Putting on only a single big-budget production each year, the Arts Undergraduate Theatre Society (AUTS) lacks the reputation for staging raw and provocative art enjoyed by other theatre companies at McGill. Over the years, AUTS’s annual performances have been extravagant, playful, and prominent: its past four seasons have all featured popular Broadway musicals, including Joe Mastroff’s Cabaret and Howard Ashmen’s Little Shop of Horrors. Considering AUTS’s reputation for covering theatre’s mainstream, it’s no surprise that so many members of the McGill community are scratching their heads and asking, “Kiss of the what, now?”
Without breaking their streak of providing quality musical theatre, AUTS has stepped out of their comfort zone with their production of Kiss of the Spider Woman — a musical about prison life, seasoned with burlesque dance and lavish Hollywood reenactments.
Set in conflict-torn Argentina, Kiss is the story of cellmates Molina (Dane Stewart) – a gay window dresser who was imprisoned for displaying homosexual desires toward a minor – and Valentin (Ryan Peters), a Marxist revolutionary. The show focuses on the relationship between the flamboyant and optimistic Molina and the emotionally hardened Valentin as they find ways to escape from their small prison cell through fiction and fantasy. Despite the tortures of prison life, Molina and Valentin are able to find refuge through Aurora (Zara Jestadt), a beautiful movie star whose doppelganger is the terrifying Spider Woman, who brings death to those she kisses.
Put quite simply, Kiss doesn’t share the escapist qualities that are generally expected from musical theatre. As director Renée Hodgins puts it, “This is no Guys and Dolls”. Rather, Kiss is a grisly yet tender celebration of the arts’ ability to effectively move people through even the most difficult situations. To quote Hodgins in her director’s notes: “Kiss of the Spider Woman is a story about humanity that does not get told often enough. It is humankind at its best, at its worst, and all the complicated places in between.”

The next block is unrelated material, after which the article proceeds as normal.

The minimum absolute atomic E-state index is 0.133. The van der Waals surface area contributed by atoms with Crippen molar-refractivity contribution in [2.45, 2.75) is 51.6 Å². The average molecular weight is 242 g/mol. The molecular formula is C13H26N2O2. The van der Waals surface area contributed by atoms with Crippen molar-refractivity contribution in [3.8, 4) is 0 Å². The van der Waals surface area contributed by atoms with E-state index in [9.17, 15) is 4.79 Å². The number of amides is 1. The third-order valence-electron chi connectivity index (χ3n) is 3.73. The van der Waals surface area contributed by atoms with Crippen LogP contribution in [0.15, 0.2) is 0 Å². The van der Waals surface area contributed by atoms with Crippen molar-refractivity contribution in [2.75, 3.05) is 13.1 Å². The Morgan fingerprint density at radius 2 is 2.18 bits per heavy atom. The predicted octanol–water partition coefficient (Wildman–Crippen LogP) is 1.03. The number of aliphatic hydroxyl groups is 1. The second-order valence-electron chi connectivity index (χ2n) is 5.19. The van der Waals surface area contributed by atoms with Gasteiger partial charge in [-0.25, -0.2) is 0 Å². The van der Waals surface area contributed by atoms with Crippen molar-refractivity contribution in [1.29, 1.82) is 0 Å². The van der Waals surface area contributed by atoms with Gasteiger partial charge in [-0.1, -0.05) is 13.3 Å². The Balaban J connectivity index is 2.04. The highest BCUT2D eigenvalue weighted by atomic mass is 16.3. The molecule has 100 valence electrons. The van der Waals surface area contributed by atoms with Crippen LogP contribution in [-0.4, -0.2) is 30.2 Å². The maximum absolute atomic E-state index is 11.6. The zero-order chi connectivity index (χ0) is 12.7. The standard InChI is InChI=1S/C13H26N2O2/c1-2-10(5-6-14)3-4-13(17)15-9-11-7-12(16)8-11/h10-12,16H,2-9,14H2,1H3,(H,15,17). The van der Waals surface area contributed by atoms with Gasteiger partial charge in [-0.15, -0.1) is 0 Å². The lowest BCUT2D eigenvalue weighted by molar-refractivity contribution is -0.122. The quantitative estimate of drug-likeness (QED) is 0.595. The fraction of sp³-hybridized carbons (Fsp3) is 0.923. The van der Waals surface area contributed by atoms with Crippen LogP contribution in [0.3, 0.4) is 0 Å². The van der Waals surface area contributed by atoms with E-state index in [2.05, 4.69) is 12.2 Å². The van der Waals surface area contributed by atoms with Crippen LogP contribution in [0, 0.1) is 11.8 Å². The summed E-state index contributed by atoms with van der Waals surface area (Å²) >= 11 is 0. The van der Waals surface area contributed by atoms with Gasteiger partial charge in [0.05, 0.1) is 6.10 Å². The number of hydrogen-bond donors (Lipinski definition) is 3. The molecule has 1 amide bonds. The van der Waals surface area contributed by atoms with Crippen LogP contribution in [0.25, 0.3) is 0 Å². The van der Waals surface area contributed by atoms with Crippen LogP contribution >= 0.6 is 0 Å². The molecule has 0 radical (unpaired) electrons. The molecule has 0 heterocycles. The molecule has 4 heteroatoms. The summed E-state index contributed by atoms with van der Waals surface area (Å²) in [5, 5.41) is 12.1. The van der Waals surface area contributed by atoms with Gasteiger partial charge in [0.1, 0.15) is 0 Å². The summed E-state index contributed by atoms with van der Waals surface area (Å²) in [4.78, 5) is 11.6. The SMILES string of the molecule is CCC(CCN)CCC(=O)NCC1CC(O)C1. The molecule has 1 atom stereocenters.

Production-wise, Kiss is practically flawless. Hodgins does a wonderful job of creating a world that is both sinister and fantastical, alternating between the play’s grim prison cell setting and the grand, embellished spectacle of Aurora’s film sequences. Stewart acts as the audience’s guide through both his characters’ lived and imagined realities, and plays off the other cast members effortlessly. Peters provides a strong counterpoint to Stewart’s more subtle and delicate performance.
Peters is also an exceptionally strong singer who seems a natural fit for musical theatre; his performance of the song “The Day After That” actually gave me goosebumps. Jestadt, graceful in her portrayal of Aurora, serves as a much-needed counterpoint to the show’s darker content. The only thing that I couldn’t fully wrap my head around was the decision to project bits of live action onto a screen at the back of the stage. Rather than enhancing the action, this added bit of technological glamour served mainly as an unwanted distraction.
Hodgins attributed her interest in Kiss, despite the risks involved in staging a lesser known musical, to its substantive themes and potential relevance to the McGill community. Indeed, Kiss’s themes are provocative and pertinent – from issues surrounding political incarceration to sexuality – but it also addresses the perennial question of whether theatre should be a venue for escapism or a platform for social and political discussion. Kiss demonstrates however that the two needn’t be mutually exclusive. Ultimately, the production impresses not only through its accomplished direction and stunning performances, but through its ability to deal with difficult questions and challenge our expectations for musical theatre.